Shrugging, Lennox grabbed onto Optimus’s knee and swung down, using the dozens of tiny gaps between Optimus’s armour for handholds. He headed for the standard-size worktable in the corner and rummaged around, coming up with a pair of snub-nosed pliers that seemed like they’d get the job done without making things worse. “Anything else I should get while I’m here?”

“Gloves. You will most likely get my fluids on your hands.”

Lennox pursed his lips in a quiet whistle. If it were anybody else up there, he’d think he’d been deliberately tossed a line, but even with 24/7 access to the internet, Optimus wasn’t the type to go trolling for dirty jokes. He cleared his throat. “Should I be worried if you drip on me?”

“No,” Optimus said, “but some have objections.”

Shaking his head slowly, Lennox dug around for a pair his size just in case and snagged a few blue disposable towels out of an open box. Not waiting for Optimus to chauffeur him around again, he climbed up on his own and waved Optimus’s injured arm closer.

With his hand hovering a few inches shy of diving into heavy cords and wires strung along the inside of Optimus’s arm, Lennox said, “When I do something like this for the guys out in the field, now’s usually when I say punch me if it hurts.”

A sly bit of humour lacing his tone, Optimus replied, “Understood.”

Out of options to delay what he’d gotten himself into, Lennox scooted over and reached into the jungle of parts. The slight temperature change from the cool bay to the warmth given off by Optimus’s systems prickled along his skin. “Warn me if I’m about to screw up,” he said, carefully fitting the pliers to one of the shards and doing his best to pry it loose without snapping it off or widening the puncture.

He worked in silence for a moment, and then Optimus quietly said, a low mechanical whine accompanying the shift of his gaze, “It is good to again have comrades who can perform these tasks for us.”

Some people, mostly the ones with not enough work to do and votes to lose, still debated a machine’s capacity for what they liked to call humanity. If Lennox had his way, he’d have every last one of them spend just one day with Optimus and watch their bullshit arguments vanish in a puff of smoke. Autobots, even Decepticons with their staggering rage, weren’t machines in the way of the things people built.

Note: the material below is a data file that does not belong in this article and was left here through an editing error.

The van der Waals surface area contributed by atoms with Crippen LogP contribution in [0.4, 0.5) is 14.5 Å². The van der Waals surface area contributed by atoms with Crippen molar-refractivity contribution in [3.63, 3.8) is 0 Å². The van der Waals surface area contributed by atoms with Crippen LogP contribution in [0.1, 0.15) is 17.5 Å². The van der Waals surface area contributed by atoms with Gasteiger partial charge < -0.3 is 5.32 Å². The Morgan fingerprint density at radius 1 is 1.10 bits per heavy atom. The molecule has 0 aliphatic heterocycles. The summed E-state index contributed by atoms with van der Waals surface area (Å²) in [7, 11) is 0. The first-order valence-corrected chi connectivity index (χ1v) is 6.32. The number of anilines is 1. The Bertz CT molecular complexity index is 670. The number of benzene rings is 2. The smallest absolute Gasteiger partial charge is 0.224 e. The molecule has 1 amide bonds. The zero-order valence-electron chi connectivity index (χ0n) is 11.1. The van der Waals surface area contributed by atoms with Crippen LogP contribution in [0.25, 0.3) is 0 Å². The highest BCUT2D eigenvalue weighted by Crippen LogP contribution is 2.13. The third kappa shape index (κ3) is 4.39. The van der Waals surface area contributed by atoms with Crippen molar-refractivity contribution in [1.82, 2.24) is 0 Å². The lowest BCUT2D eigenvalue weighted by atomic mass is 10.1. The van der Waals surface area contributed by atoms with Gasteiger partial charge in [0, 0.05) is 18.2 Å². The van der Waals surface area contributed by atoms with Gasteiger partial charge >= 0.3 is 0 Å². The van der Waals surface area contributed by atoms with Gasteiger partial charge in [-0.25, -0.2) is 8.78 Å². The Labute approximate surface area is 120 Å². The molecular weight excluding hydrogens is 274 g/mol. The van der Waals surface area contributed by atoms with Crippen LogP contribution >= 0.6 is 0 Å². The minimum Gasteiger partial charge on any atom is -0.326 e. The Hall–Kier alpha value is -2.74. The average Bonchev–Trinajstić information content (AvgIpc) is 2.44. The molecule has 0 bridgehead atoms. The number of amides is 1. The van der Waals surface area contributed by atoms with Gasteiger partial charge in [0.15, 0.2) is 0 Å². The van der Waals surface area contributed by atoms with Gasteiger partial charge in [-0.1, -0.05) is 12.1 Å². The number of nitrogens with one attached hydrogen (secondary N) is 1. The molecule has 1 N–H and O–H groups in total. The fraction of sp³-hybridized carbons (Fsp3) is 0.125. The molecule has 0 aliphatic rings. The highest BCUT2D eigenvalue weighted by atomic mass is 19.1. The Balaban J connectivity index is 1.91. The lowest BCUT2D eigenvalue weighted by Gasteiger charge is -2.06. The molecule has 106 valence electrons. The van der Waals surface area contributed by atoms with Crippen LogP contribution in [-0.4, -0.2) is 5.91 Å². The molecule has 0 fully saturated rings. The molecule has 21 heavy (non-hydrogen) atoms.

A machine couldn’t hold a soul pulsing like a heartbeat in its chest, and he would like to see the day people could so easily prove the existence of their own.

“I guess you all can’t be the size of a Mack truck,” Lennox said, wary of opening up a different sort of wound. He wiped the pliers clean before going after another piece of shrapnel lodged between the ribbed tubing and a jointed metal plate. “Can I lift this?” he asked, pointing at the tube.

“Go ahead.”

He felt the sluggish flow of liquid through the metal vein as soon as his fingers closed around it. It was firm but flexible, and a heck of a lot warmer than the rest of the metal surrounding it. His skin tingled where the fluid, hot like a spill of fresh blood, dripped between his fingers. He stared down at where his arm was buried inside Optimus’s body, at where he had Optimus’s blood on his fingers and flesh in his hand, and it didn’t matter that they weren’t really blood or flesh at all.

“Major,” Optimus said, not quite a question.

“Only one left,” he said quickly, wetting his lips as he eased the last of the shrapnel free and dropped it onto the small pile forming on Optimus’s leg.

“Hold on,” Optimus warned, in that way all of the ‘bots meant hold the hell on and not just wait a second, and turned to pick up one of the thin sheets of flexible metal, about as thick as a baking sheet, laid out on the floor. “Wrap this around the punctures as tightly as you can. It’s already cut to size.”

As Lennox drew his hands free, his fingers left thin smears of grey on the outside of Optimus’s arm. Tiny speckles of silver still shone on his hands after he’d wiped them clean, and with a glance at the sheet metal’s sharp edges, he reluctantly hauled on the gloves.